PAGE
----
Editor's note: This story updates a previous version.
The much-discussed, much-disputed Bull Street baseball stadium and multi-use performance venue cleared its first hurdle Tuesday as Columbia City Council approved a licensing agreement between the city and Hardball Capital with a 4 to 3 vote. But the session lasting more than four hours was not without drama. Some residents spoke passionately against the plan, motions were made to delay the vote and tension between Councilwoman Leona Plaugh and Mayor Steve Benjamin was palpable.
The two approved ordinances establish development agreements with Hardball Capital and Hughes Enterprises, which will provide less than a quarter of the project’s funding combined. The city is on the hook for $29 million of the $38 million project. Bonds backed by hospitality tax revenue will be used to pay for the stadium, but taxes will not be increased, Benjamin said. Hardball will provide $6 million, and Hughes will provide $3 million.
The entire Bull Street project — including the infrastructure already committed to and the newly approved stadium — is projected to cost $137 million over the next 30 years, when financing is taken into account.
Plaugh, Tameika Isaac Devine and Moe Baddourah were the three council members who voted against the plan. While Baddourah was against the proposal outright, Devine expressed willingness to revisit the plans at a later date if the council reviewed additional studies concerning the benefits and risks of building a minor league baseball stadium and conducted a cost-benefit analysis. She expressed considerable concern with the proposed 2015 opening date of the stadium, calling it “aggressive, but unrealistic.”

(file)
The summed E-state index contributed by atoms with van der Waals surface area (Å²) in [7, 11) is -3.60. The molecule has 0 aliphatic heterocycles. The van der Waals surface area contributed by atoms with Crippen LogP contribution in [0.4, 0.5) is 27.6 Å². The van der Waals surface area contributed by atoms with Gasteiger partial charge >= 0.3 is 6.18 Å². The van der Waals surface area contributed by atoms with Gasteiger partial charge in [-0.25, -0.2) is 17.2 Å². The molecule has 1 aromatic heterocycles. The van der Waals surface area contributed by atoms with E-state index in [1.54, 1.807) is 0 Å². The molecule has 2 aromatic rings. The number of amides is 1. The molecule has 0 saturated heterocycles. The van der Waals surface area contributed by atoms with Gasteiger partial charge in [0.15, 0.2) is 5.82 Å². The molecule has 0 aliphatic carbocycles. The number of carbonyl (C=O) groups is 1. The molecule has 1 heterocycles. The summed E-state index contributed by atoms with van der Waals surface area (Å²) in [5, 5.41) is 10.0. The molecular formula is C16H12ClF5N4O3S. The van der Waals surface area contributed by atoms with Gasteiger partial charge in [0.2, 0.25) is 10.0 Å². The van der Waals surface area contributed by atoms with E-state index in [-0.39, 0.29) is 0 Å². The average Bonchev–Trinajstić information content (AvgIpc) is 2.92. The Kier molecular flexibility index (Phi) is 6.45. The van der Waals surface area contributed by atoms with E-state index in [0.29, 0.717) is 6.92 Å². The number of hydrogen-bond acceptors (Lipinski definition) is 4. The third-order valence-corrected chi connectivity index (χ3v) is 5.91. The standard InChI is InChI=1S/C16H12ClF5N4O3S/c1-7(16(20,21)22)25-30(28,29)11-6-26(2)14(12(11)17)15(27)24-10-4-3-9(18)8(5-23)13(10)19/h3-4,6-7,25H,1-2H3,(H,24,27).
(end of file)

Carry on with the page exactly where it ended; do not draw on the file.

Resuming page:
In her efforts to delay the vote on the stadium and performance venue, Plaugh also called for a more thorough analysis of risks and benefits, as well as to incorporate affordable housing projects into the Columbia Commons area, of which the stadium would be a part.
Community turnout for the vote was high; the Columbia City Council chambers were packed full, with people crowding onto benches and standing against walls. More than a dozen Columbia residents and community leaders made impassioned pleas both for and against the stadium’s construction. Multiple young professionals approached the podium to say the stadium would help retain more recent college graduates and, in turn, attract more business growth. Parents and grandparents said they could see their families growing up going to baseball games at the stadium.
But others said the plan was too hastily made and that the money would be better used elsewhere. Residents complained of roads peppered with potholes, outdated park and community center facilities and decades-old water and sewage systems. Baddourah agreed, saying that spending so much on the stadium project was like putting all the city’s eggs in one basket and could deter new businesses from coming to Columbia.